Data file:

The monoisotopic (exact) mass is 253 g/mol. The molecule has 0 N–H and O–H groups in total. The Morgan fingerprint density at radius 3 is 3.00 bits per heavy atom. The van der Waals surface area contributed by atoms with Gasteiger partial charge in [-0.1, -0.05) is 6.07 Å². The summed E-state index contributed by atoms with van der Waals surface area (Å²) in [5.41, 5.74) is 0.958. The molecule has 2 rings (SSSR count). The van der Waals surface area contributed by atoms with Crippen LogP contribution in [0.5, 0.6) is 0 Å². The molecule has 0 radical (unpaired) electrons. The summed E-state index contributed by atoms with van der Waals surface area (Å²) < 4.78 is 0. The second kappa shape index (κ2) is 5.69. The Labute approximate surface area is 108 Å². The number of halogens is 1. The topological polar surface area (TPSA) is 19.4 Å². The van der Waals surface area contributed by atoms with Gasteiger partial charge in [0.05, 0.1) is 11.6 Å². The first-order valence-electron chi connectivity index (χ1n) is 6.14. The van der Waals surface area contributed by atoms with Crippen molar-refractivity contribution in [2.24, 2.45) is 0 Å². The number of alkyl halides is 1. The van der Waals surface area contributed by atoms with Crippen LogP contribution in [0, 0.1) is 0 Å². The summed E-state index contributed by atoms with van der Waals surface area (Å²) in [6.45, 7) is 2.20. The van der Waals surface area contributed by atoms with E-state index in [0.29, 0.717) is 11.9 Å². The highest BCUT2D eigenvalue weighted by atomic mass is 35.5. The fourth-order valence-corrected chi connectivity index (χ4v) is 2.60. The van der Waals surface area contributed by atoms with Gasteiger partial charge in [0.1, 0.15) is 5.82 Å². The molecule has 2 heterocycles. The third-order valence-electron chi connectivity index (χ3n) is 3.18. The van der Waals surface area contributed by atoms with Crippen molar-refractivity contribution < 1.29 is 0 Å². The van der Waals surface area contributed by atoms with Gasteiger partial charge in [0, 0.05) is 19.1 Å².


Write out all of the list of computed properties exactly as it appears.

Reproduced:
The monoisotopic (exact) mass is 253 g/mol. The molecule has 0 N–H and O–H groups in total. The Morgan fingerprint density at radius 3 is 3.00 bits per heavy atom. The van der Waals surface area contributed by atoms with Gasteiger partial charge in [-0.1, -0.05) is 6.07 Å². The summed E-state index contributed by atoms with van der Waals surface area (Å²) in [5.41, 5.74) is 0.958. The molecule has 2 rings (SSSR count). The van der Waals surface area contributed by atoms with Crippen LogP contribution in [0.5, 0.6) is 0 Å². The molecule has 0 radical (unpaired) electrons. The summed E-state index contributed by atoms with van der Waals surface area (Å²) < 4.78 is 0. The second kappa shape index (κ2) is 5.69. The Labute approximate surface area is 108 Å². The number of halogens is 1. The topological polar surface area (TPSA) is 19.4 Å². The van der Waals surface area contributed by atoms with Gasteiger partial charge in [0.05, 0.1) is 11.6 Å². The first-order valence-electron chi connectivity index (χ1n) is 6.14. The van der Waals surface area contributed by atoms with Crippen molar-refractivity contribution in [2.24, 2.45) is 0 Å². The number of alkyl halides is 1. The van der Waals surface area contributed by atoms with Crippen LogP contribution in [0, 0.1) is 0 Å². The summed E-state index contributed by atoms with van der Waals surface area (Å²) in [6.45, 7) is 2.20. The van der Waals surface area contributed by atoms with E-state index in [0.29, 0.717) is 11.9 Å². The highest BCUT2D eigenvalue weighted by atomic mass is 35.5. The fourth-order valence-corrected chi connectivity index (χ4v) is 2.60. The van der Waals surface area contributed by atoms with Gasteiger partial charge in [0.1, 0.15) is 5.82 Å². The molecule has 2 heterocycles. The third-order valence-electron chi connectivity index (χ3n) is 3.18. The van der Waals surface area contributed by atoms with Crippen molar-refractivity contribution < 1.29 is 0 Å². The van der Waals surface area contributed by atoms with Gasteiger partial charge in [0, 0.05) is 19.1 Å².